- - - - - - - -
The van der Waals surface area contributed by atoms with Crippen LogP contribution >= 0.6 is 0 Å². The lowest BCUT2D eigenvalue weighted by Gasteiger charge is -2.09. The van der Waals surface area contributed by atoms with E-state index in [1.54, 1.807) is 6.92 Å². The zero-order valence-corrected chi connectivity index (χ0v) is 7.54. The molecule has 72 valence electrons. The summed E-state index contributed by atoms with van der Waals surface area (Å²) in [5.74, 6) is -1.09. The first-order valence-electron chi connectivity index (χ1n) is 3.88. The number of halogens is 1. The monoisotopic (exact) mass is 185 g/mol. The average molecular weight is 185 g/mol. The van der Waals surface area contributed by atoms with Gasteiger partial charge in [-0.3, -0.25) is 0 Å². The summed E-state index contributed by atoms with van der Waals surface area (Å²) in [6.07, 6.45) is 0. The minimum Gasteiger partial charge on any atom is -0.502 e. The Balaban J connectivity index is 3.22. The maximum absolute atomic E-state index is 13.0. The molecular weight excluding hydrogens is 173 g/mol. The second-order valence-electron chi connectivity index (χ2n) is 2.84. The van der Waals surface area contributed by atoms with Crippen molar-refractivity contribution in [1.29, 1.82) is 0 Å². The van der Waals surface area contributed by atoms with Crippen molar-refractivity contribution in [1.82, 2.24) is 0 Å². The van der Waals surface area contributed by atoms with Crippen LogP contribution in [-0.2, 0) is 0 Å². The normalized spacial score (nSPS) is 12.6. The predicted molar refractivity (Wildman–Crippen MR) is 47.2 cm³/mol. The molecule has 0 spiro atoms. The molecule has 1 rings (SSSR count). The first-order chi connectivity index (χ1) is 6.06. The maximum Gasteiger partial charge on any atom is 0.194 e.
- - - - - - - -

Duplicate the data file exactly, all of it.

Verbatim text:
The van der Waals surface area contributed by atoms with Crippen LogP contribution >= 0.6 is 0 Å². The lowest BCUT2D eigenvalue weighted by Gasteiger charge is -2.09. The van der Waals surface area contributed by atoms with E-state index in [1.54, 1.807) is 6.92 Å². The zero-order valence-corrected chi connectivity index (χ0v) is 7.54. The molecule has 72 valence electrons. The summed E-state index contributed by atoms with van der Waals surface area (Å²) in [5.74, 6) is -1.09. The first-order valence-electron chi connectivity index (χ1n) is 3.88. The number of halogens is 1. The monoisotopic (exact) mass is 185 g/mol. The average molecular weight is 185 g/mol. The van der Waals surface area contributed by atoms with Gasteiger partial charge in [-0.3, -0.25) is 0 Å². The summed E-state index contributed by atoms with van der Waals surface area (Å²) in [6.07, 6.45) is 0. The minimum Gasteiger partial charge on any atom is -0.502 e. The Balaban J connectivity index is 3.22. The maximum absolute atomic E-state index is 13.0. The molecular weight excluding hydrogens is 173 g/mol. The second-order valence-electron chi connectivity index (χ2n) is 2.84. The van der Waals surface area contributed by atoms with Crippen molar-refractivity contribution in [1.29, 1.82) is 0 Å². The van der Waals surface area contributed by atoms with Crippen molar-refractivity contribution in [1.82, 2.24) is 0 Å². The van der Waals surface area contributed by atoms with Crippen LogP contribution in [-0.2, 0) is 0 Å². The normalized spacial score (nSPS) is 12.6. The predicted molar refractivity (Wildman–Crippen MR) is 47.2 cm³/mol. The molecule has 0 spiro atoms. The molecule has 1 rings (SSSR count). The first-order chi connectivity index (χ1) is 6.06. The maximum Gasteiger partial charge on any atom is 0.194 e.